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In the Margins of Deconstruction: Jewish Conceptions of Ethics in Emmanuel Levinas and Jacques Derrida
     

In the Margins of Deconstruction: Jewish Conceptions of Ethics in Emmanuel Levinas and Jacques Derrida

by M.C. Srajek
 

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Although this book is a study of the work of Emmanuel Levinas and Jacques Derrida, it would be mistaken to refer to it as a comparison. The book develops a framework which might aide the reader of Levinas and Derrida in determining the scope and significance of their respective projects as far as a discourse of the sacred is concerned. It does so by emphasizing their

Overview

Although this book is a study of the work of Emmanuel Levinas and Jacques Derrida, it would be mistaken to refer to it as a comparison. The book develops a framework which might aide the reader of Levinas and Derrida in determining the scope and significance of their respective projects as far as a discourse of the sacred is concerned. It does so by emphasizing their status as philosophers whose thought correlates but does not compare. Within this correlation, without obscuring either their differences or similarities, we can see a common framework that consists of the following elements. First, it is clear from what and how Derrida and Levinas have written that the general import of their work lies in the area of ethics. However, in many ways it would be justifiable to say that their work is not about ethics at all. Neither of them proposes a moral theory; neither is interested in discussing the question of values vs. social norms, duty vs. virtue and other issues that might pertain to the area of ethics. To be sure, these issues do come up in their work, yet they are treated in a peculiarly different way. For Derrida and Levinas, ethics is not so much an inquiry into the problems of right and wrong but an inquiry into the problem of the ethical constitutedness of human beings.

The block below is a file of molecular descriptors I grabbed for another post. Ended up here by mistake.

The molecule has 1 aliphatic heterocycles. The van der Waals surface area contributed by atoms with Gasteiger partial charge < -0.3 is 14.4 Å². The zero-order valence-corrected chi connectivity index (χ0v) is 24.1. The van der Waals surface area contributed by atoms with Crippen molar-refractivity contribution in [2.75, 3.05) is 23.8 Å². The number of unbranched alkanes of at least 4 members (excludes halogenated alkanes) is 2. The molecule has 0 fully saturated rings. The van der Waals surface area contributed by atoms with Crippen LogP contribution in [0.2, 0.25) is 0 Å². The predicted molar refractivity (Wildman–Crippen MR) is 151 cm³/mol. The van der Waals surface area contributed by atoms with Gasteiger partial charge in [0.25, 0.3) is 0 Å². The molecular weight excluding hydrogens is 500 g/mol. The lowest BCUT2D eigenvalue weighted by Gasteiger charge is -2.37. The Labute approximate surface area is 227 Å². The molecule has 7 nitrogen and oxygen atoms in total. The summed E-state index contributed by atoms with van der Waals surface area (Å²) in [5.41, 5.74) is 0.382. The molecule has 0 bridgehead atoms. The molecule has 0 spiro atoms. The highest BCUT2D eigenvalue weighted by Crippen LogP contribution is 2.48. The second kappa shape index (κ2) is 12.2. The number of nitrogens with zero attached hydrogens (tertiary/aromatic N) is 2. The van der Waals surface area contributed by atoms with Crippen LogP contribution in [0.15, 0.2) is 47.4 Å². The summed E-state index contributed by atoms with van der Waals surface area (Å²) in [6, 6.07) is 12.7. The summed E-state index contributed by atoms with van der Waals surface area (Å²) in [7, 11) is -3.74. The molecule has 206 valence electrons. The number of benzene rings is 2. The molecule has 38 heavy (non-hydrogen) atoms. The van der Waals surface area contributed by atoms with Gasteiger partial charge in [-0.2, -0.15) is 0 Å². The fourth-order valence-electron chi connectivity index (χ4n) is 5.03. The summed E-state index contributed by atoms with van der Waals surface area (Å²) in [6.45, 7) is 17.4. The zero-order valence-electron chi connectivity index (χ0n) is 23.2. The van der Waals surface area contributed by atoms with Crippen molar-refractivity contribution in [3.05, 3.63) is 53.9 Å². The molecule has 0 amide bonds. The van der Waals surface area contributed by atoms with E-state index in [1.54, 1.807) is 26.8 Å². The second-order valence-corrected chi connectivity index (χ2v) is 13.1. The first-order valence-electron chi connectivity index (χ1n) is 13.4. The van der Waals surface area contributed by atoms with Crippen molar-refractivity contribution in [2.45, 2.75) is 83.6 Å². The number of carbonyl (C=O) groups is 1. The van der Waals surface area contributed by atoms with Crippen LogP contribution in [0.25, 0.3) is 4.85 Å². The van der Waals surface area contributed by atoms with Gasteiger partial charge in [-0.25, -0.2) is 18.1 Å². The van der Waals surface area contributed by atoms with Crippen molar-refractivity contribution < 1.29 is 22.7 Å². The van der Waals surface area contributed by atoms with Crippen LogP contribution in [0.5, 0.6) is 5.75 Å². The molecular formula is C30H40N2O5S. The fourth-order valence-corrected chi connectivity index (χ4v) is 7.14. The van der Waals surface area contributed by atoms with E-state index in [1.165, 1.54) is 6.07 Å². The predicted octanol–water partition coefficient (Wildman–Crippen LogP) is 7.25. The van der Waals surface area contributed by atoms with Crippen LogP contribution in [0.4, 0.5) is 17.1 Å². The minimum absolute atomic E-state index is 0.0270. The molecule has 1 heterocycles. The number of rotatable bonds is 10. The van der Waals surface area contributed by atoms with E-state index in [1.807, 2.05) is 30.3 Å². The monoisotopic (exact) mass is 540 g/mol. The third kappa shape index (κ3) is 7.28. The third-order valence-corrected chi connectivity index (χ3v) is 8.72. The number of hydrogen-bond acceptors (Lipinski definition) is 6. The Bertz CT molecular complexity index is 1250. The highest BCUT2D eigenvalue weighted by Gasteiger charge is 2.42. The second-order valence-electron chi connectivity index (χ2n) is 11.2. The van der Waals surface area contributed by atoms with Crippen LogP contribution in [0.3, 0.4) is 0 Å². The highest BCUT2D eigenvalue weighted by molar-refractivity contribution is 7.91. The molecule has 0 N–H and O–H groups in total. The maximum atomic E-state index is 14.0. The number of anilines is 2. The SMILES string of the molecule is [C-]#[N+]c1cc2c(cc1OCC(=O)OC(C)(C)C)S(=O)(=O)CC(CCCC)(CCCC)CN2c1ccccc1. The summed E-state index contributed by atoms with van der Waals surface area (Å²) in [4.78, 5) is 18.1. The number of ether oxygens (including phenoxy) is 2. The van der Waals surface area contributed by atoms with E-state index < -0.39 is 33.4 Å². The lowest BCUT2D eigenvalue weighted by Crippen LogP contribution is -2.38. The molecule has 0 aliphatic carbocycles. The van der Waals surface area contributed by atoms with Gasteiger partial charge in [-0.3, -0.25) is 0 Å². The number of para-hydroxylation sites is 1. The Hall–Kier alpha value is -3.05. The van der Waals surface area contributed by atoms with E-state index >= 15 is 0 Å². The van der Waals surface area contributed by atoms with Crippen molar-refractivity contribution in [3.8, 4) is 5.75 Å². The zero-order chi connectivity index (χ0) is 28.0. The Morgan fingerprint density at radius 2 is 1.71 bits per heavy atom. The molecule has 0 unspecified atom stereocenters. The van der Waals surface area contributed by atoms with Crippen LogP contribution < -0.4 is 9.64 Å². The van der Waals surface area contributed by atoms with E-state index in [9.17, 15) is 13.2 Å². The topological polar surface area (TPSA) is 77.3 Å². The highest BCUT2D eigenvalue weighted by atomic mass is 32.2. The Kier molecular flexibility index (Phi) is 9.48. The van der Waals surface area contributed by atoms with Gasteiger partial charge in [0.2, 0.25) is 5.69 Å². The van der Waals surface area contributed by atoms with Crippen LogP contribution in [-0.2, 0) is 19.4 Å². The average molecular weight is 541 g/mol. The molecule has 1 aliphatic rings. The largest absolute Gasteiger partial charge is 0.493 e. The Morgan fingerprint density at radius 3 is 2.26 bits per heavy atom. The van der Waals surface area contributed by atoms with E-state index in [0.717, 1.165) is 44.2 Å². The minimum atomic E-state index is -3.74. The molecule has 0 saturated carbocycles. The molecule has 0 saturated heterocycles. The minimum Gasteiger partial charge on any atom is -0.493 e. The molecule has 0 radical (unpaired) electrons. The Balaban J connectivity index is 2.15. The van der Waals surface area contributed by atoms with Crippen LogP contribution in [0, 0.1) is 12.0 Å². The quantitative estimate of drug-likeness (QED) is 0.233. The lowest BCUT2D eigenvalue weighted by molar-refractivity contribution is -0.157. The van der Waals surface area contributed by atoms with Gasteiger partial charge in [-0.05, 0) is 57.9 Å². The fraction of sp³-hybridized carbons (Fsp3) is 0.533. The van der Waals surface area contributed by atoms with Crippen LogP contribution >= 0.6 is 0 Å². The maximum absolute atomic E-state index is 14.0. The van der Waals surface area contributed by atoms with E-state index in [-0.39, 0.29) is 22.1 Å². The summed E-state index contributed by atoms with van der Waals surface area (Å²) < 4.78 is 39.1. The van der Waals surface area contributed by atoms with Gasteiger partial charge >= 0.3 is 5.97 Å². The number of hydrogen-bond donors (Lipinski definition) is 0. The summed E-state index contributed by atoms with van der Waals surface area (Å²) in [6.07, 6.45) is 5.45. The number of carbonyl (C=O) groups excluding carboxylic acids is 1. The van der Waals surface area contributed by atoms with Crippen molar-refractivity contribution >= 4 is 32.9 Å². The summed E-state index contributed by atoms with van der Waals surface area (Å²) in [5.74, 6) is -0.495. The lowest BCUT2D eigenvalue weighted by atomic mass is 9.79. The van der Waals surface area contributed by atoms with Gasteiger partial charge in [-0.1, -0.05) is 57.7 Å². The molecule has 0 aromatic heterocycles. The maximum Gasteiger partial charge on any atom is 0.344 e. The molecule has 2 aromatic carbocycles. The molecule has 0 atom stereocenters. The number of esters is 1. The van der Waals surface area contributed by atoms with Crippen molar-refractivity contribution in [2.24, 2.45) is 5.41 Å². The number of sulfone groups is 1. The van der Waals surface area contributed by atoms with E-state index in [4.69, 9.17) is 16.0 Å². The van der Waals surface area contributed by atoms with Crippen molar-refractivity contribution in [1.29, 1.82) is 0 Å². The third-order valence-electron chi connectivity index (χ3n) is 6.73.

Editorial Reviews

Booknews
Rather than comparing the two modern thinkers, Srajek (philosophy, U. of Illinois-Urbana-Champaign) offers a reading of them against the backdrop of the philosophy of Hermann Cohen and Franz Rosenzweig and the phenomenology of Husserl and Shutz. He argues that they take similar approaches to ethics, and casts the claim in a Jewish and phenomenological framework to show what the sources of such an ethics might be. Among his perspectives are the absolute and infinite ethics, Judaism as the matrix between Levinas and Derrida, the phenomenology of the face, pure presence and the task of translation, apocalypse, differentiality and negativity, and Khora and minimal community. Annotation c. by Book News, Inc., Portland, Or.

Product Details

ISBN-13:
9780792349532
Publisher:
Springer Netherlands
Publication date:
01/31/1998
Series:
Contributions to Phenomenology Series , #32
Edition description:
1998
Pages:
288
Product dimensions:
6.69(w) x 9.61(h) x 0.03(d)

What People are Saying About This

Edith Wyschogrod
Scholars working on Levinas and Derrida or in continental philosophy of religion, ethics, or modern Jewish thought will undoubtedly want to read this book. A 'must read' for anyone interested in an original, meticulously researched discussion of these issues. Indeed, Srajek reveals an impressive control of the history of philosophy, of Biblical sources and of the structuralist and poststructuralist controversies that have animated recent French thought.
—(Edith Wyschogrod, Rayzor Professor of Philosophy and Religious Thought, Rice University)

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